File: Iowa State Sen. Joni Ernst, who is running for the US Senate on May 9. 2014 in Urbandale, IA. (Photo by Dan Balz/The Washington Post)

No matter what happens in Tuesday’s Republican Senate primary in Iowa, candidate Joni Ernst has already done something no other candidate has accomplished this primary cycle so far: She’s united the GOP.

In recent weeks, Ernst, an Iowa state senator and Iraq War veteran, has won the support of a number of high-profile people from both sides of the GOP spectrum — which have spent much of the primary season warring against each other rather than the Democrats.

Since making a name for herself along with the help of a few celebrated campaign advertisements, Ernst has stood on stage with Sarah Palin, campaigned with Mitt Romney and received money from both the Chamber of Commerce and the Senate Conservatives Fund – a feat few other candidates this cycle have managed to achieve.

What makes Ernst, who is completely unknown nationally, so appealing to both sides of the GOP?

Interviews with supporters, detractors and academics revealed three areas where Ernst has been most successful, and has been able to separate herself from her contemporaries:  a consistent campaign; a compelling biography; and really good timing.

Steve Deace, an Iowa-based conservative radio host who is supporting Steve Clovis, one of Ernst’s the four opponents in the race, said Ernst has made the most of a very successful introduction to voters this cycle.

“Her campaign deserves credit for masterfully crafting a winning persona,” he said. “Often consultants have ruined GOP candidates, but Ernst’s have served her.”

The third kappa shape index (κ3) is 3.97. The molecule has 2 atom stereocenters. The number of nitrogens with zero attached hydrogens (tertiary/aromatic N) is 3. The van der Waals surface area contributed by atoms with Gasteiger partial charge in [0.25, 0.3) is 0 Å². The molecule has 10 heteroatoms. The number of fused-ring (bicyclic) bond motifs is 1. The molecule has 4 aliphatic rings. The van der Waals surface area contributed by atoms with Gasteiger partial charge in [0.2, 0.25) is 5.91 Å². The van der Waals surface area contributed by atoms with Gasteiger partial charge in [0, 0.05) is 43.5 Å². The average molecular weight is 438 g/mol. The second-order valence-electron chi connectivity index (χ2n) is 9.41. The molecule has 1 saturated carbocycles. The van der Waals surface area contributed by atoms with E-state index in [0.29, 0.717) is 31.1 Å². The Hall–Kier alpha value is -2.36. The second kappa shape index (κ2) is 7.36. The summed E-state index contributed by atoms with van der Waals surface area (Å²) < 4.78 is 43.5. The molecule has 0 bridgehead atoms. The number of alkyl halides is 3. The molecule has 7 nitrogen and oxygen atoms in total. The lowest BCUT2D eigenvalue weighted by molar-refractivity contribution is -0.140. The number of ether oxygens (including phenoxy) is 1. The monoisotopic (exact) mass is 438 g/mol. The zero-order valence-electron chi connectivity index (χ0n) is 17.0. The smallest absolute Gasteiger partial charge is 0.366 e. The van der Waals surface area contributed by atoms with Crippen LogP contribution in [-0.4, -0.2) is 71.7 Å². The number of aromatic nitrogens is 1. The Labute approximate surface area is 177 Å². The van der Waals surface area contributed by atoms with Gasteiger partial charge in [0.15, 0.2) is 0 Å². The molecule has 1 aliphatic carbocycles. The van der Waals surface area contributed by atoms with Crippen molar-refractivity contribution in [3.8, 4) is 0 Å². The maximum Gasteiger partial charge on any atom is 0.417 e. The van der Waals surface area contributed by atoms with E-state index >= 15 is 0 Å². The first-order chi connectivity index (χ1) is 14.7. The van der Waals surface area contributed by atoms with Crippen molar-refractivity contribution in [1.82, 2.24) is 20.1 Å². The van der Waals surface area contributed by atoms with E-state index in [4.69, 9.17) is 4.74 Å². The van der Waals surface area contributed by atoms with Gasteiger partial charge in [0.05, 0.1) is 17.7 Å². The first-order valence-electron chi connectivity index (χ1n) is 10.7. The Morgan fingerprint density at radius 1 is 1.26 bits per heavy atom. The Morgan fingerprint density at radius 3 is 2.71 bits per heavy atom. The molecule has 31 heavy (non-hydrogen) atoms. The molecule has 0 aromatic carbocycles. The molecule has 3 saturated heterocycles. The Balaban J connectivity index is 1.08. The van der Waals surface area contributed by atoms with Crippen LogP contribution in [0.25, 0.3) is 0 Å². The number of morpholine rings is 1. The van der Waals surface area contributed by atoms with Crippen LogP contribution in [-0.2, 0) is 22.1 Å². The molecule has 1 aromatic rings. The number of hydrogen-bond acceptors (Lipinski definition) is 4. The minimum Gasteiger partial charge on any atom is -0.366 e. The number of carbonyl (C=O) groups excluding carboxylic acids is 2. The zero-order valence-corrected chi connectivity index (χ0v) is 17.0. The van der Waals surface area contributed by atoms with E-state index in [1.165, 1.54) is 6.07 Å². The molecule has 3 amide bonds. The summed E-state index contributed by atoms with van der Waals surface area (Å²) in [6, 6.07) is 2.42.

Ernst burst onto the national stage in April with an ad titled “Squeal,” in which she described how her roots as an Iowa farm girl – including learning how to castrate pigs – would help her “cut pork” in Washington. In a second ad, which featured the candidate shooting, the Ernst ad tells viewers she “carries more than lipstick in her purse,” and promised when she gets to Washington she’ll “unload” on Obamacare.

“Squeal” in particular was played on cable news from the morning shows into the late-night hours – raising Ernst’s profile and attracting the attention of GOP donors.

Republican U.S. Senate candidate Joni Ernst (R) of Iowa has released a new TV ad saying she'll know how to cut pork in Washington. (YouTube: Joni Ernst)

“Her TV ads underscore her consistent communication message that she is a ‘mother, soldier and true conservative’ with creativity,” Dianne Bystrom, the director of the Carrie Chapman Catt Center for Women and Politics at Iowa State University. “No matter what you think of the message, you will remember the Ernst TV ads.”

Voters are continuing to respond positively to Ernst, according to recent polls.

A Des Moines Register poll released Sunday shows Ernst had opened up a 2-to-1 lead on her competitors, drawing the support of 36 percent of likely GOP primary voters, while her closest competitor, businessman Mark Jacobs, had the support of 18 percent of those surveyed.